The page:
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Instantiating computation

Section Goal
  • implement smart contract instantiate method to start the Cartesi Compute computation
  • understand Cartesi Compute parameters :::

After creating our basic HelloWorld dApp project and building our Hello World Cartesi Machine, we can now implement the method that actually instantiates and triggers the specified computation from an Ethereum smart contract.

To do that, open the helloworld/contracts/HelloWorld.sol file and add the following code:

bytes32 templateHash = 0xe2809d82cbec43a4be2280cadeb89b981d738685a754422e69d318560062a3ad;
uint64 outputPosition = 0x9000000000000000;
uint8 outputLog2Size = 5;
uint256 finalTime = 1e11;
uint256 roundDuration = 51;
CartesiComputeInterface.Drive[] drives;

Let's go into some detail over these declarations. First of all, templateHash can be understood as an identifier of the computation we intend to perform, and effectively corresponds to the initial hash that was computed for our Hello World Cartesi Machine template. In other words, the hash 0xe2809d82... represents the complete initial state of our computation, and can be used by the Cartesi Compute nodes to securely trigger that computation off-chain.

The second declaration, outputPosition, bears a little more in-depth understanding of Cartesi Machines. As thoroughly described in the Cartesi Machine command line section, flash drives are by default set to start at the beginning of the second half of the machine's address space, with a separation of 260 bytes between each drive. As discussed here, the first drive is by default the one containing the machine's root file system, which thus starts at address 0x8000000000000000. Therefore, the next drive, which corresponds to the output drive defined for our HelloWorld computation, shall be set to start at address 0x9000000000000000. Should there be more drives in our dApp, they would subsequently be located at addresses 0xA000000000000000, 0xB000000000000000, and so forth. Complementing this information, the outputLog2Size declaration represents the log2 of the output drive's size, given in bytes. As such, the provided value of 5 means that the output drive has a total size of just 32 bytes.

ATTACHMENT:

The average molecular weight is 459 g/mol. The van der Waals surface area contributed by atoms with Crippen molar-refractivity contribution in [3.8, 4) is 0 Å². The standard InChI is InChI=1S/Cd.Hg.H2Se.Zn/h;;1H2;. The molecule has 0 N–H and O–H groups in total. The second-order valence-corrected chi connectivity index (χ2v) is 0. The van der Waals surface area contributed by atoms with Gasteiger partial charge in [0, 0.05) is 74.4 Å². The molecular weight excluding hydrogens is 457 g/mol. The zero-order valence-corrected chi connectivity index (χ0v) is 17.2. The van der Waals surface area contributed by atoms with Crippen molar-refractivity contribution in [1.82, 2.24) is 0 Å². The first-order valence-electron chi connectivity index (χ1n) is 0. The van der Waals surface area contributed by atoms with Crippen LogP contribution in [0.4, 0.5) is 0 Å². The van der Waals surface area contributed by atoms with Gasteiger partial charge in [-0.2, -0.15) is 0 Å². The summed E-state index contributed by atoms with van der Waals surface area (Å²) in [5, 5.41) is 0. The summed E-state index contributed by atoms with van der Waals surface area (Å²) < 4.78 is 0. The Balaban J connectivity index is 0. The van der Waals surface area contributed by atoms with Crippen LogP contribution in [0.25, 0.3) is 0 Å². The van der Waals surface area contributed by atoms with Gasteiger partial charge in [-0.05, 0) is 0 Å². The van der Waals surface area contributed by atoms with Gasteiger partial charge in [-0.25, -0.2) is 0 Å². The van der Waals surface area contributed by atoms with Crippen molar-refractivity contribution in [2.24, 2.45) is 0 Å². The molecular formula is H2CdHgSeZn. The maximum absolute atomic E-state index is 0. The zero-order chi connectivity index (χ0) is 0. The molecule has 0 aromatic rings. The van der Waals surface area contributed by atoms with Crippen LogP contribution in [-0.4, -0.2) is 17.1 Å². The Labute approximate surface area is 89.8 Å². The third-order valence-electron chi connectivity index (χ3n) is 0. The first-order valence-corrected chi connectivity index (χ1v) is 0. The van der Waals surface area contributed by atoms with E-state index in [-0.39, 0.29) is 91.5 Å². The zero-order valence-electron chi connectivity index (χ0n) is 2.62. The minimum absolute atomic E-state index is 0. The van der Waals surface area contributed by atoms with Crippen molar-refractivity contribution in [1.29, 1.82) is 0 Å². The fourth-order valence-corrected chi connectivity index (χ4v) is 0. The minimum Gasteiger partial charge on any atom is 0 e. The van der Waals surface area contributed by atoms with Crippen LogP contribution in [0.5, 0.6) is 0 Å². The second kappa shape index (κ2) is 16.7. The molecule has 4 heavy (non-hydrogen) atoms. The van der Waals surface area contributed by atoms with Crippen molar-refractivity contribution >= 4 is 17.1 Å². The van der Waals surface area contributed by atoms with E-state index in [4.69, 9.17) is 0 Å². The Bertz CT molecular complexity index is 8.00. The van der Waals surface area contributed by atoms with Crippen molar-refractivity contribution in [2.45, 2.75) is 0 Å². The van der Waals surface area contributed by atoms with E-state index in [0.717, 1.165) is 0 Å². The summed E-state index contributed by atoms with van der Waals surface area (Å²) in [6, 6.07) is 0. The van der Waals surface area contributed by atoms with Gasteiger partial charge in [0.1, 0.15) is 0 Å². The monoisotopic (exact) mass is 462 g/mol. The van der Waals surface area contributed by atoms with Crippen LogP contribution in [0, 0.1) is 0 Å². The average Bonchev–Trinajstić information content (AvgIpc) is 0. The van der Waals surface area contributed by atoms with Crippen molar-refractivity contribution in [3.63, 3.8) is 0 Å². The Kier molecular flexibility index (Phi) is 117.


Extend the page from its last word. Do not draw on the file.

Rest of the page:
After that, finalTime corresponds to a maximum limit of cycles allowed for the computation to execute. In our case, we can set it to value 1e11, which is more than enough to run our Hello World machine. Additionally, roundDuration corresponds to the amount of time allowed for each actor (claimer and challenger) to respond, and is given in seconds. Finally, the drives declaration allows for the definition of additional input drives, which will not be needed for our first dApp.

With those declarations all set up, we can finally implement our instantiate method to trigger the computation:

function instantiate(address[] memory parties) public returns (uint256) {
return cartesiCompute.instantiate(

The method receives as arguments the addresses of the parties that will execute and validate the computation, otherwise known as the claimer and challenger nodes. In our development environment, these will correspond to the addresses for alice and bob.

The instantiation itself simply calls the corresponding method in the Cartesi Compute smart contract. This will trigger a transaction in the Ethereum network, requesting the specified computation to be carried out off-chain by the specified actors. Cartesi Compute will ensure that the appropriate nodes automatically step in to perform the computation, resolve any disputes, and finally validate the result.

At last, we should note that our method has a uint256 return value. This value corresponds to an index for this HelloWorld computation instance, which can later be used to retrieve results as explained in the next section.

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The Cartesi Project is commissioned by the Cartesi Foundation.

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